Being a huge fan of Ursula Le Guin’s original novels, I was really looking forward to seeing how Studio Ghibli brought her world of Earthsea to the screen. In an unusual situation regarding licence rights, the DVD is actually released here in the UK before the US, which meant my wait wasn’t as long as I anticipated. I’d been hearing mixed impressions of the movie though, largely fuelled by the rumours surrounding the relationship between Ghibli veteran Hayao Miyazaki and his son Goro; comparisons with Miyazaki Sr. are inevitable I suppose because Goro was the one who was controversially given the job of directing the film.
Visually, this is a Ghibli movie through and through with the breathtaking watercolour backgrounds, attention to the small details and epic, sweeping scope; the character designs are of the same tradition, which is comforting if you’re a long-standing fan of the studio and a minor disappointment if you aren’t because many do fit into the familiar archetypes. Tamiya Terashima’s musical score is an impressive and well-suited choice for a soundtrack though: Therru’s Song, performed by her seiyuu Aoi Teshima, is especially beautiful and memorable. So too are the relaxing rural scenes, and the colourful bustle of Hort Town is effectively captured.
Since various elements of the Earthsea series have provided inspiration for the elder Miyazaki’s movies, the themes and ideas in this particular film are perfectly in keeping with what we’ve seen from the studio over the years. The awareness of the balance between humans and the natural world is shown well at the beginning of the film, although this is sadly sidelined later on. The film wisely chooses not to retell the series of novels in their entirety however: it focuses mostly on the third book The Farthest Shore and including parts of the fourth, Tehanu. Tenar’s rescue from the tombs of Atuan at the hands of Sparrowhawk (which made up the entirety of the second novel) is alluded to but not portrayed so the movie is mostly concerned with Prince Arren and Sparrowhawk’s confrontation with rival wizard Cob. Some fellow fans of the novels may have an issue with the changes made, but I personally believe a looser adaptation rather than a scene-for-scene retelling is a respectable alternative approach – for sure, I would have liked to have seen more of the books’ essence retained but it does a decent job of bringing the characters such as Sparrowhawk, Tenar, Therru and Arren to life.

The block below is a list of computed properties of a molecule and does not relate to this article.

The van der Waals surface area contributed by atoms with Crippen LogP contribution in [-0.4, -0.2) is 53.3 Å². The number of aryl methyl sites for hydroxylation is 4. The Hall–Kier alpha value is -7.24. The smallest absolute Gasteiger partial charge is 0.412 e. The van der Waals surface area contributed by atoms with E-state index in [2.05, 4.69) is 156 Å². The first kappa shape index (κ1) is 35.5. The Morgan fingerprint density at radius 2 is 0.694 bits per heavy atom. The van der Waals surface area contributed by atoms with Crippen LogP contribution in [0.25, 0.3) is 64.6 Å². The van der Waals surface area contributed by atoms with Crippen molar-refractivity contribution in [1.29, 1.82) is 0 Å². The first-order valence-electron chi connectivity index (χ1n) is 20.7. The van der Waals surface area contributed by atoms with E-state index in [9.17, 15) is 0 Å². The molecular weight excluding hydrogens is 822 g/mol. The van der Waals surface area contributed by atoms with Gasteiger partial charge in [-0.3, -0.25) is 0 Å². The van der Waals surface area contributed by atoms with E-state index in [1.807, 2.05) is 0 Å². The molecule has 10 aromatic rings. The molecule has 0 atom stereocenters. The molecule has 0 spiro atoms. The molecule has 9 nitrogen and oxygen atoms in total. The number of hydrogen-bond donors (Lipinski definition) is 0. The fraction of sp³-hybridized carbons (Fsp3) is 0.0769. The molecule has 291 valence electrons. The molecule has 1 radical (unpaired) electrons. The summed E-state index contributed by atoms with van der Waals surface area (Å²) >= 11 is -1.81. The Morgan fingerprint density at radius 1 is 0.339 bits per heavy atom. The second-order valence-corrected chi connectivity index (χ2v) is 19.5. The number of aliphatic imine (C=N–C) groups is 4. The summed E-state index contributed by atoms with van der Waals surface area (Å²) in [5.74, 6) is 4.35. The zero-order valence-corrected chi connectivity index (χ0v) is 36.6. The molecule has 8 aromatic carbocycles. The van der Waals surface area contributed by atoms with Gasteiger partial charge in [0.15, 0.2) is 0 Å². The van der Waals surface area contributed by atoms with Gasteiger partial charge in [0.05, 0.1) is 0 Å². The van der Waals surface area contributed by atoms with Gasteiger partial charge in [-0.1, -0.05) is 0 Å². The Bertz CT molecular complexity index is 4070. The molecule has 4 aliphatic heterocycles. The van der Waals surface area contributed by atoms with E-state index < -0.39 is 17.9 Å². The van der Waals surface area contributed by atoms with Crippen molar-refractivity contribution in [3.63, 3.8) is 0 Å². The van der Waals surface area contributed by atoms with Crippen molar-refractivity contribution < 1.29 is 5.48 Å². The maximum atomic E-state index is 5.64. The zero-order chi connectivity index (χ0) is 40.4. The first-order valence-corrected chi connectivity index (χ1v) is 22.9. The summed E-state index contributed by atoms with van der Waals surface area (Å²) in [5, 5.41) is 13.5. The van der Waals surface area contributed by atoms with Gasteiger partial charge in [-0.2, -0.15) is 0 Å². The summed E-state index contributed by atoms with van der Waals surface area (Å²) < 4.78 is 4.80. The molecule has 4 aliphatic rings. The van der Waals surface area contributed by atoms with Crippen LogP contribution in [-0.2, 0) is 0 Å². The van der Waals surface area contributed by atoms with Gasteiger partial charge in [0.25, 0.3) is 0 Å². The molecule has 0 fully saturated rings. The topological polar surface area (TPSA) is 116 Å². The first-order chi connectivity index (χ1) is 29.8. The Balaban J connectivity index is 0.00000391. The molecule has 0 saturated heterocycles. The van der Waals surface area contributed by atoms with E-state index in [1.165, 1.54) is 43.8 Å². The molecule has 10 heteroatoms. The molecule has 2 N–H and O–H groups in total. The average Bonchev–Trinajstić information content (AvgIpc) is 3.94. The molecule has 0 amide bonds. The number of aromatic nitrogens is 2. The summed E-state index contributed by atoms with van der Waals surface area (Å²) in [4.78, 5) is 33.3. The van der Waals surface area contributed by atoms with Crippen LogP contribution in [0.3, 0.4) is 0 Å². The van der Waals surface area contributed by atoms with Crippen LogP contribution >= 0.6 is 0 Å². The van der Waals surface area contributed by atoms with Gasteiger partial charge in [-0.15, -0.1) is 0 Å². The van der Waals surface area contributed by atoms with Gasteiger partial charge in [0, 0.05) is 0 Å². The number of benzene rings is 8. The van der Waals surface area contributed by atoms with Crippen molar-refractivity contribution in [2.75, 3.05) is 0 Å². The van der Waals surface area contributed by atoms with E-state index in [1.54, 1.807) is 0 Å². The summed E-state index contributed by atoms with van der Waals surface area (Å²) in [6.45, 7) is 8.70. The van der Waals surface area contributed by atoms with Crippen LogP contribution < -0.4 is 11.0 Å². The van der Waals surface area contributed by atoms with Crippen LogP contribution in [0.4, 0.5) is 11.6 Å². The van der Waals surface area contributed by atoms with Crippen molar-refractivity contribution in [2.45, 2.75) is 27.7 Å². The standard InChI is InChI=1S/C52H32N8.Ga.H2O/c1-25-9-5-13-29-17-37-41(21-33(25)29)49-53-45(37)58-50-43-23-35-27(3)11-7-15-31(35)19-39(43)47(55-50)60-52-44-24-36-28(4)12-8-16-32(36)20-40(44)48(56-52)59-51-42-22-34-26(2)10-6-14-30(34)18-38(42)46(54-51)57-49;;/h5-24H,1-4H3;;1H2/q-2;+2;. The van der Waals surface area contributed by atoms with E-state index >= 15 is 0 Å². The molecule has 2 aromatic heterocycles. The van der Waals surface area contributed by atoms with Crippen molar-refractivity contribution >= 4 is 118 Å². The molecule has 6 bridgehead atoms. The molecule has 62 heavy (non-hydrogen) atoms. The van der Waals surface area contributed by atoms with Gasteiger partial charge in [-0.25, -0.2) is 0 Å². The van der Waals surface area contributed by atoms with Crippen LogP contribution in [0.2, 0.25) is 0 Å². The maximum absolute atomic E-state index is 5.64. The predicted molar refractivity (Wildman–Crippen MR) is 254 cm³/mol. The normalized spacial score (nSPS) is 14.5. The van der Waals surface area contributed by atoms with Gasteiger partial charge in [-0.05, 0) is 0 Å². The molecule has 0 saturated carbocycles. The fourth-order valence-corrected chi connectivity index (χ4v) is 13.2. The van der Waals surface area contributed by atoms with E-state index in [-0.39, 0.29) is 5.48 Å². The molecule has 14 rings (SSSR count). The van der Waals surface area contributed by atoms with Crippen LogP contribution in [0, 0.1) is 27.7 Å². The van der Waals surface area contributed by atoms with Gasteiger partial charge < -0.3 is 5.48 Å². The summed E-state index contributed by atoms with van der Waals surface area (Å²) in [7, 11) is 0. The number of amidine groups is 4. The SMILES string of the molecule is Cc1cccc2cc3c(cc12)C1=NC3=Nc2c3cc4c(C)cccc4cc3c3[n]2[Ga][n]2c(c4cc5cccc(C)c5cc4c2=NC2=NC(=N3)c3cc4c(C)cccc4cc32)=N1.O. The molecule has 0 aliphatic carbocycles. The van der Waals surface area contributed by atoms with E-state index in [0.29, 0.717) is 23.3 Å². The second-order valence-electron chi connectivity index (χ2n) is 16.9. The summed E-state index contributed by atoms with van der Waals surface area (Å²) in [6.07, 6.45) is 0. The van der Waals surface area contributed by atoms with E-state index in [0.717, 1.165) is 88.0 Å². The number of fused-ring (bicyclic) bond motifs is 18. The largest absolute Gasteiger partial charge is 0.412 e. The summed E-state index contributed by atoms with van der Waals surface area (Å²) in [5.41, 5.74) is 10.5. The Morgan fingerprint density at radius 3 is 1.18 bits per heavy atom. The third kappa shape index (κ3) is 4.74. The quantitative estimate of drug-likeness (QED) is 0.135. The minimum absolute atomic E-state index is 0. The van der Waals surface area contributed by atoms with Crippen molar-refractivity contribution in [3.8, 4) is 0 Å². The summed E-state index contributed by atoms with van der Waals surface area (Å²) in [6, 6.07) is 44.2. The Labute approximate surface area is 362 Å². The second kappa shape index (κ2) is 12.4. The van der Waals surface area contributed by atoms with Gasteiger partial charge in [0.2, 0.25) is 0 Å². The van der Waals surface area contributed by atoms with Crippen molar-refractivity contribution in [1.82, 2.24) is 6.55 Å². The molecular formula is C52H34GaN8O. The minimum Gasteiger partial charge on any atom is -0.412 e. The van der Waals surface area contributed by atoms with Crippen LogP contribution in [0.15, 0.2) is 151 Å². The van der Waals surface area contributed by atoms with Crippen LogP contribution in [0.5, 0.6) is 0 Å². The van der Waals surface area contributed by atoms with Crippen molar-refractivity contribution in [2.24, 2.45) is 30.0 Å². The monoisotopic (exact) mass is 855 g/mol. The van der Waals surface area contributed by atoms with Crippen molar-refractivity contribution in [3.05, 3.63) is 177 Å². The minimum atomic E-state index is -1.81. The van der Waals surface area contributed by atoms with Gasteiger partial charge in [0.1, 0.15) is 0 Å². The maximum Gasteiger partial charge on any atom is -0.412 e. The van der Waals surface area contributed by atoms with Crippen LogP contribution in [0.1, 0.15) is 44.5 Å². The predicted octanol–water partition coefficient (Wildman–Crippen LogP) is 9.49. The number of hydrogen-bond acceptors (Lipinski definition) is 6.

Although Miyazaki Jr. is a talented artist and has made a good job of managing the Ghibli Museum, this was his first experience in film making; while this dubious fact isn’t particularly obvious here it is nevertheless evident. In an interview that is included in the DVD extras producer Toshio Suzuki explains the choice of director using a quote from the elder Miyazaki’s movie Porco Rosso: “inspiration is more important than experience.” While I’m inclined to agree, experience is still beneficial in a high-profile and ambitious project such as this; an opinion borne out by the patchy pacing and less self-assured style on show here. Of course, every director brings a certain measure of individuality to the production so it should be expected that this is somewhat different: it’s darker and more serious than many Ghibli films for instance, but is also a little plodding in places. When a movie is as visually spectacular as this, a slow plot isn’t much of a problem but this and one or two surprisingly violent scenes make it less appealing to very young viewers.
Other details, such as Arren killing his father, the associated lack of background regarding his inner conflict and the deus ex machina appearance of the dragon (the latter is part of the original story, so I can’t be too critical there) are a little jarring and could have been explained a little better given the relaxed pace of the events that unfold; the more general aspects help compensate for the minor details but ultimately this is not the best addition to the Ghibli canon. It is however an enjoyable and artistically impressive one, which didn’t really deserve two damning Bunshun Raspberry Awards.
If you are able to look past the controversy surrounding the internal disagreements during the production and alterations to the original story, Tales from Earthsea is a flawed but above-average fantasy feature that is worth watching whether or not you’re familiar with Le Guin’s original novels. The proficiency of the studio and inexperience of its director are evident in the visuals and narrative respectively but while it’s far from perfect it is nevertheless enjoyable. if you get even the slightest amount of enjoyment from this film, I’d still strongly recommend the novels that inspired it.